Particles have no volume
 All collisions are elastic (no energy is lost)
Task 2a:
b. High pressure (low volume) or low pressure (high volume)?
 Find a diagram of the 3 states of matter and add a description of each in your own words. (How they are arranged and how they are moving)
 What is the name of the 4th state of matter?
 Find a diagram and simple description of this state of matter.
 Explain in which conditions are the assumptions we make about ideal gases less accurate:
b. High pressure (low volume) or low pressure (high volume)?
Task 2b  Don Cesar's Gas Law activity
kinetic_theory_of_matter_simulation_investigation.docx 
Task 2c iii 

Each of the tasks can be further investigated using this simulation which allows you to select constant variables:
2.2 Ideal Gas Laws  P, V and T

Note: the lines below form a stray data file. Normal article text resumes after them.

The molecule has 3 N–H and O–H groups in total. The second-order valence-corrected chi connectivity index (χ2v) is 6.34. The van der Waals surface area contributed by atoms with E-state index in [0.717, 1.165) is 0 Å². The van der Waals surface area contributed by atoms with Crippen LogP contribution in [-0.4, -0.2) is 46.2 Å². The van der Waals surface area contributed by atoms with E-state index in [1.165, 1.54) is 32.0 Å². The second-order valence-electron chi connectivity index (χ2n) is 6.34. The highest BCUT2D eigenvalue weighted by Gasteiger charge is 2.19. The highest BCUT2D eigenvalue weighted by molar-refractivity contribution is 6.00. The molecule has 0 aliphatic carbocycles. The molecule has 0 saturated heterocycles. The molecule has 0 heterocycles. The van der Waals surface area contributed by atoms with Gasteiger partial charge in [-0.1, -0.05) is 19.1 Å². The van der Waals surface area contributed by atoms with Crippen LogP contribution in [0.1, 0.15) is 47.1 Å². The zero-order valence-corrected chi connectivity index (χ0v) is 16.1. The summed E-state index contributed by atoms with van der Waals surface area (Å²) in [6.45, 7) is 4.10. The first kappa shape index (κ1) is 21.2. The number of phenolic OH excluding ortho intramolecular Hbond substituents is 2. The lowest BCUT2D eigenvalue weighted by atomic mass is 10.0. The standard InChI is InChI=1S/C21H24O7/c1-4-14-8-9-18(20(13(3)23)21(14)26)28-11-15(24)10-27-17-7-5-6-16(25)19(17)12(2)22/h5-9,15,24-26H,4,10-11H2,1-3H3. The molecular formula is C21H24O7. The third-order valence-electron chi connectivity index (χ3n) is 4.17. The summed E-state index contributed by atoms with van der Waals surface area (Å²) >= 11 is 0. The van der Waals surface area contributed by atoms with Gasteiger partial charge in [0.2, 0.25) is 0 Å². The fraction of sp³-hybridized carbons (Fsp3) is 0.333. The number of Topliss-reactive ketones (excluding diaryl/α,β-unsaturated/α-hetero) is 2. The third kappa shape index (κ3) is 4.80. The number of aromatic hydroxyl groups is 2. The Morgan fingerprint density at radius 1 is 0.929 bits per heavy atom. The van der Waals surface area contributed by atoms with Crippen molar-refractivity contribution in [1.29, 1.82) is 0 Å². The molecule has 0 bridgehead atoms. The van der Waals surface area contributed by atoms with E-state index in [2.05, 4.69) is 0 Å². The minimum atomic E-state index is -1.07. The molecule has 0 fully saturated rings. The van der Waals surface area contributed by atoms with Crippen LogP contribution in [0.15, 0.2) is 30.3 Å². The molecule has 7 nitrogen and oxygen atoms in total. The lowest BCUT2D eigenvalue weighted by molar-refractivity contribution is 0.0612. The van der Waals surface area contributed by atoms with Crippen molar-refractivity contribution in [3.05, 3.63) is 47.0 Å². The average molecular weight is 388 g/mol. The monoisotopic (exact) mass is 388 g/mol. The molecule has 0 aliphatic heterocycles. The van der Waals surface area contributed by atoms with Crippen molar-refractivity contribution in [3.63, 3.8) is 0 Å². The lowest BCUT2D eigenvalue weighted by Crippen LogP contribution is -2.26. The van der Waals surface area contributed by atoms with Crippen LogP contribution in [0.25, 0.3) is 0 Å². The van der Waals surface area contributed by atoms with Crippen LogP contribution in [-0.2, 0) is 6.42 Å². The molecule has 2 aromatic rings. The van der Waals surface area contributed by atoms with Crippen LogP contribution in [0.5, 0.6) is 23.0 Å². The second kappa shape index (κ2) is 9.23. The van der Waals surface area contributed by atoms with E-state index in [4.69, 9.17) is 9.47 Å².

To summarise the miniinvestigations into P, V, T and n, there are 3 equations we must learn that represent each of the relationships we saw. Each of these relationships is between 2 variables whilst keeping the other variables constant.
To explain each relationship we must consider:
To explain each relationship we must consider:
 The number of collisions between particles and the container.
 The force of the collisions.
The 3 equations above can be combined to give the combined gas law. There is no graph or statement as we now have 3 variables. DERIVATION
In the equations above, the units for pressure and volume do not matter (as long as you are consistent) but temperature must always be converted to Kelvin by adding 273.
e.g. 27 degrees centigrade = 300 Kelvin
e.g. 27 degrees centigrade = 300 Kelvin
2.3 Avagadro´s Law  n
Italian scientist Amadeo Avagadro stated in 1811: